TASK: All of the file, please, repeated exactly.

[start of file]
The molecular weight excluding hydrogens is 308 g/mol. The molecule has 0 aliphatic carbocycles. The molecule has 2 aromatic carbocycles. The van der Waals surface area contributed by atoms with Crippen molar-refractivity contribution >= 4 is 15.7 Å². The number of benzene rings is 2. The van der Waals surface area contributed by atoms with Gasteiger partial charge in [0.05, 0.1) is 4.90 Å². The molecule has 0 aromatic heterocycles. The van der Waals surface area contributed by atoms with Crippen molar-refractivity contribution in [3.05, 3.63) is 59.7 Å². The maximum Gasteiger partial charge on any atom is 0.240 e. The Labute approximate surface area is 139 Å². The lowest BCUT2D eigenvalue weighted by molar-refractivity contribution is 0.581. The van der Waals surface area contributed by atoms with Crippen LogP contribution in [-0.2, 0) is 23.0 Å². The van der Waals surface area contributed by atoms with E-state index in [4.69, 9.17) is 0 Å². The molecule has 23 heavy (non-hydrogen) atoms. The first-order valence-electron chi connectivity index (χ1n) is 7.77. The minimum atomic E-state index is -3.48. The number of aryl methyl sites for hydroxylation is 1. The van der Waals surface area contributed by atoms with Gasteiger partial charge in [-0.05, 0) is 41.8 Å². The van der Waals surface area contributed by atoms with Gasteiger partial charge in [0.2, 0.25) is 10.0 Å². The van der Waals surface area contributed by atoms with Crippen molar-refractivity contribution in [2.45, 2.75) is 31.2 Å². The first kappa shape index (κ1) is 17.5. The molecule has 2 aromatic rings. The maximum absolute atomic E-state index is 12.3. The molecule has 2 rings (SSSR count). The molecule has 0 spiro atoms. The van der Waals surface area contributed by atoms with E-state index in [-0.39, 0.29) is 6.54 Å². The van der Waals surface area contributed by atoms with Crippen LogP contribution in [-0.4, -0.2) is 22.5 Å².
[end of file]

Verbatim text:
The molecular weight excluding hydrogens is 308 g/mol. The molecule has 0 aliphatic carbocycles. The molecule has 2 aromatic carbocycles. The van der Waals surface area contributed by atoms with Crippen molar-refractivity contribution >= 4 is 15.7 Å². The number of benzene rings is 2. The van der Waals surface area contributed by atoms with Gasteiger partial charge in [0.05, 0.1) is 4.90 Å². The molecule has 0 aromatic heterocycles. The van der Waals surface area contributed by atoms with Crippen molar-refractivity contribution in [3.05, 3.63) is 59.7 Å². The maximum Gasteiger partial charge on any atom is 0.240 e. The Labute approximate surface area is 139 Å². The lowest BCUT2D eigenvalue weighted by molar-refractivity contribution is 0.581. The van der Waals surface area contributed by atoms with Crippen LogP contribution in [-0.2, 0) is 23.0 Å². The van der Waals surface area contributed by atoms with E-state index in [4.69, 9.17) is 0 Å². The molecule has 23 heavy (non-hydrogen) atoms. The first-order valence-electron chi connectivity index (χ1n) is 7.77. The minimum atomic E-state index is -3.48. The number of aryl methyl sites for hydroxylation is 1. The van der Waals surface area contributed by atoms with Gasteiger partial charge in [-0.05, 0) is 41.8 Å². The van der Waals surface area contributed by atoms with Gasteiger partial charge in [0.2, 0.25) is 10.0 Å². The van der Waals surface area contributed by atoms with Crippen molar-refractivity contribution in [2.45, 2.75) is 31.2 Å². The first kappa shape index (κ1) is 17.5. The molecule has 2 aromatic rings. The maximum absolute atomic E-state index is 12.3. The molecule has 2 rings (SSSR count). The molecule has 0 spiro atoms. The van der Waals surface area contributed by atoms with E-state index in [-0.39, 0.29) is 6.54 Å². The van der Waals surface area contributed by atoms with Crippen LogP contribution in [-0.4, -0.2) is 22.5 Å².